The opening scene of Hesher immediately has you asking questions, a kid on his bicycle, chasing a car that is being towed away. Is that a young Hesher? Why is he chasing the car? Is this movie even about what I think it is? Well, yes and no, it’s not about what you think, in fact the brilliance in Hesher lies in that it is not necessarily “about” anything. This is a reality, with a slight filter of misfortune or anguish. Why Hesher earned only limited release in the U.S. and a mere 55% rating on Rotten Tomatoes is beyond me. I instantly feel that this is a misunderstood movie, and want to jump to it’s defense much like Joseph Gordon-Levitt’s character does for T.J., the young boy in the film, a classic victim of bullying played by Devin Brochu. (In The Valley Of Elah, Rubber)
Brochu is the main character here, not Levitt and not Natalie Portman. This bewildered kid is the focal point with a blanket of amazing performances surrounding him such as an unrecognizable Rainn Wilson as T.J.’s dad and a disengaged Piper Laurie (Carrie) as his grandmother. Hesher, last name or first we’ll never know, is introduced to T.J. in a fluke occurrence. Joseph Gordon-Levitt literally explodes onto the screen in a ball of fire, dust, skin and hair. He is much like a slightly more complex Beavis & Butthead character, he has that brown mane flowing down his backbone, is almost always void of shirt, drives a junker van with metal blaring out of it to the high heavens. (Or depths of hell)
After running into this anorexic-looking larger-than-life human wrecking ball of a personality, T.J. begins seeing Hesher around, in random places including outside his school sniffing glue. It is almost as if the character is imaginary, since he has no connection to anything in T.J.’s life. That is, until he moves into his house with him at first to “do laundry,” where hilarity ensures. The careless, withdrawn father character (Wilson) who recently lost his wife to a car crash, comes home to find a strange toothpick of a Jesus-looking man sitting on his sofa in his not-so tighty whities.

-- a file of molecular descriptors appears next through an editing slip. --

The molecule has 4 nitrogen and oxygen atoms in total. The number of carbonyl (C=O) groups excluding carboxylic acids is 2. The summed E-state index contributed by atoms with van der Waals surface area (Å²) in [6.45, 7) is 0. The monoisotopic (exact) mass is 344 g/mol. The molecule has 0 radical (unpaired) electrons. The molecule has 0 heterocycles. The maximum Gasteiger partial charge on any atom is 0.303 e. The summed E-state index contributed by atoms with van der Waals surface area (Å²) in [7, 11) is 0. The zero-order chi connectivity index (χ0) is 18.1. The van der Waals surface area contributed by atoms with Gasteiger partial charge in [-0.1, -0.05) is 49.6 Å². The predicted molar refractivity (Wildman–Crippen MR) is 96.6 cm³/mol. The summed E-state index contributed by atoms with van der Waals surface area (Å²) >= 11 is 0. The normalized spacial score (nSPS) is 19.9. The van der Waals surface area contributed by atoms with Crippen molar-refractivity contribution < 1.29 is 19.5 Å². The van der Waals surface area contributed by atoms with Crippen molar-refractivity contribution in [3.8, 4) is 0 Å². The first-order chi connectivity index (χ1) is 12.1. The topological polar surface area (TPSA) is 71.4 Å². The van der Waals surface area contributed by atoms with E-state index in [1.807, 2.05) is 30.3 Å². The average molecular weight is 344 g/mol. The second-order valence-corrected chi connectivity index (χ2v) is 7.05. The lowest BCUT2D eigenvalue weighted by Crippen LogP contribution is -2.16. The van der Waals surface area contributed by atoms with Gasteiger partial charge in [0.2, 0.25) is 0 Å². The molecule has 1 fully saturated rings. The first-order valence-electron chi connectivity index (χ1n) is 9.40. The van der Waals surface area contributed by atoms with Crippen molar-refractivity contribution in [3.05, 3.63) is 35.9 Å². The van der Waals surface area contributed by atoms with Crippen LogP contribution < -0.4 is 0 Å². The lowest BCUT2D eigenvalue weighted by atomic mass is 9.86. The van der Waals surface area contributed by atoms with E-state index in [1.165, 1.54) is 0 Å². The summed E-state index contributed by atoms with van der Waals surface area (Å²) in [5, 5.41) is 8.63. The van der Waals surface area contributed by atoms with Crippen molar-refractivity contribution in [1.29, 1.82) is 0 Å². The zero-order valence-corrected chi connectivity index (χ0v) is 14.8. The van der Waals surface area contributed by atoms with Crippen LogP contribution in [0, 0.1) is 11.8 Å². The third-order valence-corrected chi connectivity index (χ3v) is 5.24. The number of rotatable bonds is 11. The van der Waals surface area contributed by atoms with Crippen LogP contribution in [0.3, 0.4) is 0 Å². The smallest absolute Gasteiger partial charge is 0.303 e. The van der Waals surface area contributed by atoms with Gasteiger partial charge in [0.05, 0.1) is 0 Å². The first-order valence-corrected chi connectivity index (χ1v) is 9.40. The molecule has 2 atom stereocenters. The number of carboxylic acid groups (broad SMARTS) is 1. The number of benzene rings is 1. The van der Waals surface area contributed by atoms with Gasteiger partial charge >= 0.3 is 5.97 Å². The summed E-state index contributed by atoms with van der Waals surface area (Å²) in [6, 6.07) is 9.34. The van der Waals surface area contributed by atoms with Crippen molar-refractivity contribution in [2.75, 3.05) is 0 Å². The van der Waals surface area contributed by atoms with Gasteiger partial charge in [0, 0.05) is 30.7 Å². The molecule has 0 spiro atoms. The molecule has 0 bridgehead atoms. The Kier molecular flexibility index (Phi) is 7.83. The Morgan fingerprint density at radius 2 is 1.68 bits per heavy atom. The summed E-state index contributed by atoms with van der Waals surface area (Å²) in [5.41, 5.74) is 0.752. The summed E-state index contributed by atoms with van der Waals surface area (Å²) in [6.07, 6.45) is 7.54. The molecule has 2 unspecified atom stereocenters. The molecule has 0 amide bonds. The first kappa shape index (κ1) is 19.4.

The funny thing about this movie, and yes I consider Hesher to be a comedy/drama with the word comedy strongly first, is that all the characters besides T.J. are detached and care little about anything. Rainn Wilson’s character barely minds the grown man-child intruding in his home. The whole ambiance is very Napoleon Dynamite though Hesher’s protagonist and perhaps the whole cast is more down the earth than the Napolean Dynamite character.
The young boy character meets Portman, in one of her last movie roles along with Thor for awhile, as he did Levitt, by chance. Nicole (Portman) comes to his rescue after the bully character (Brendan Hill) pursues T.J. in his douchebag yellow sports car, that has just been hilariously drawn on. An equally skinny, glasses-wearing curly-haired Portman rushes to the bully, fists up. A silent Brochu is then given a ride by the scrawny Portman character who tells him nonchalantly,
“So I guess I’m kind of a hero now huh? Well actually I basically just didn’t want to have to go home and then feel bad the rest of the day for not helping you, then hear about you on the news getting beat to death in the parking lot, so I really just did it for myself cause I’m selfish, sorry, sorry I’m like that.”
The sentence is of course oozing with sarcasm, as is the whole film.
The first time Hesher meets the grandmother character, he responds simply with a few words, “Hey, old lady,” as if it were the most normal thing in the world. Later he convinces her to smoke from a bong, in what I consider to be the most memorable scene in the whole movie, besides the early part where the Motorhead-loving destructive force of nature climbs up a telephone to illegally aquire porn channels for T.J.’s father’s house.
There are of course a few conflicts within this movie, disagreement between characters, a fairly anti-climatic ending. Just the way I like it. If you want to laugh, I suggesting getting your hands on a copy of Hesher. Spencer Susser does a great job directing his first full-length film, AND lastly, don’t believe any negative rhetoric about this movie.